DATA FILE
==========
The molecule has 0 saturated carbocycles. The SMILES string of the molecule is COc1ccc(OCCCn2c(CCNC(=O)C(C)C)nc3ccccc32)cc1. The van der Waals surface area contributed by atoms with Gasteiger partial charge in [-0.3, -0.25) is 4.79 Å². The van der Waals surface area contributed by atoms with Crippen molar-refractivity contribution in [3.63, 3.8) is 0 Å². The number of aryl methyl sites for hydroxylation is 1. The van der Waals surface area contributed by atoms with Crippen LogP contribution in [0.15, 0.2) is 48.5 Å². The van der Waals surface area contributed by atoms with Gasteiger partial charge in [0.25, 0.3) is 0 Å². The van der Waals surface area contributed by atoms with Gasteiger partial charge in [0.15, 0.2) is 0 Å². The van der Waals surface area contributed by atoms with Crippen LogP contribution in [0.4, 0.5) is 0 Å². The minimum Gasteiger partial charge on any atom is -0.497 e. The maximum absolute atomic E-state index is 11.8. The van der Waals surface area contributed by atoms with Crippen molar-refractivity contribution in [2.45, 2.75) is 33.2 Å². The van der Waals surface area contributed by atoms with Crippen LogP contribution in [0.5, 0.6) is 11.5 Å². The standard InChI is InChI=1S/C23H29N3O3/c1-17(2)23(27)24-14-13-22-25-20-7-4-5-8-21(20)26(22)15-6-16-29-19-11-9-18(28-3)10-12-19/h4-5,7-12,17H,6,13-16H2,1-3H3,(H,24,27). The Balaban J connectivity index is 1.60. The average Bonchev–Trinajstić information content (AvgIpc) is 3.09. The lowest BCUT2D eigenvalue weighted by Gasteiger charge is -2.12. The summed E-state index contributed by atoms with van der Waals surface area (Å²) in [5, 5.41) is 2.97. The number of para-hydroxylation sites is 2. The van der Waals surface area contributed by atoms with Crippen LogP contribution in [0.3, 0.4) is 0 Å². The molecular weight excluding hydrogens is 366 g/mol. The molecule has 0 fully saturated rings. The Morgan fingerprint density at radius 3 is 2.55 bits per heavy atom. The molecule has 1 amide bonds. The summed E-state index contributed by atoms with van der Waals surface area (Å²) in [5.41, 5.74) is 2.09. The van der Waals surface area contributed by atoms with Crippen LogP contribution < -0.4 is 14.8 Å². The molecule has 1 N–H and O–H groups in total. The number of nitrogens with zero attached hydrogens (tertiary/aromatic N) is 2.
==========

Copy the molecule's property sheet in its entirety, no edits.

The molecule has 0 saturated carbocycles. The SMILES string of the molecule is COc1ccc(OCCCn2c(CCNC(=O)C(C)C)nc3ccccc32)cc1. The van der Waals surface area contributed by atoms with Gasteiger partial charge in [-0.3, -0.25) is 4.79 Å². The van der Waals surface area contributed by atoms with Crippen molar-refractivity contribution in [3.63, 3.8) is 0 Å². The number of aryl methyl sites for hydroxylation is 1. The van der Waals surface area contributed by atoms with Crippen LogP contribution in [0.15, 0.2) is 48.5 Å². The van der Waals surface area contributed by atoms with Gasteiger partial charge in [0.25, 0.3) is 0 Å². The van der Waals surface area contributed by atoms with Gasteiger partial charge in [0.15, 0.2) is 0 Å². The van der Waals surface area contributed by atoms with Crippen LogP contribution in [0.4, 0.5) is 0 Å². The minimum Gasteiger partial charge on any atom is -0.497 e. The maximum absolute atomic E-state index is 11.8. The van der Waals surface area contributed by atoms with Crippen molar-refractivity contribution in [2.45, 2.75) is 33.2 Å². The van der Waals surface area contributed by atoms with Crippen LogP contribution in [0.5, 0.6) is 11.5 Å². The standard InChI is InChI=1S/C23H29N3O3/c1-17(2)23(27)24-14-13-22-25-20-7-4-5-8-21(20)26(22)15-6-16-29-19-11-9-18(28-3)10-12-19/h4-5,7-12,17H,6,13-16H2,1-3H3,(H,24,27). The Balaban J connectivity index is 1.60. The average Bonchev–Trinajstić information content (AvgIpc) is 3.09. The lowest BCUT2D eigenvalue weighted by Gasteiger charge is -2.12. The summed E-state index contributed by atoms with van der Waals surface area (Å²) in [5, 5.41) is 2.97. The number of para-hydroxylation sites is 2. The van der Waals surface area contributed by atoms with Crippen LogP contribution in [0.3, 0.4) is 0 Å². The molecular weight excluding hydrogens is 366 g/mol. The molecule has 0 fully saturated rings. The Morgan fingerprint density at radius 3 is 2.55 bits per heavy atom. The molecule has 1 amide bonds. The summed E-state index contributed by atoms with van der Waals surface area (Å²) in [5.41, 5.74) is 2.09. The van der Waals surface area contributed by atoms with Crippen LogP contribution < -0.4 is 14.8 Å². The molecule has 1 N–H and O–H groups in total. The number of nitrogens with zero attached hydrogens (tertiary/aromatic N) is 2.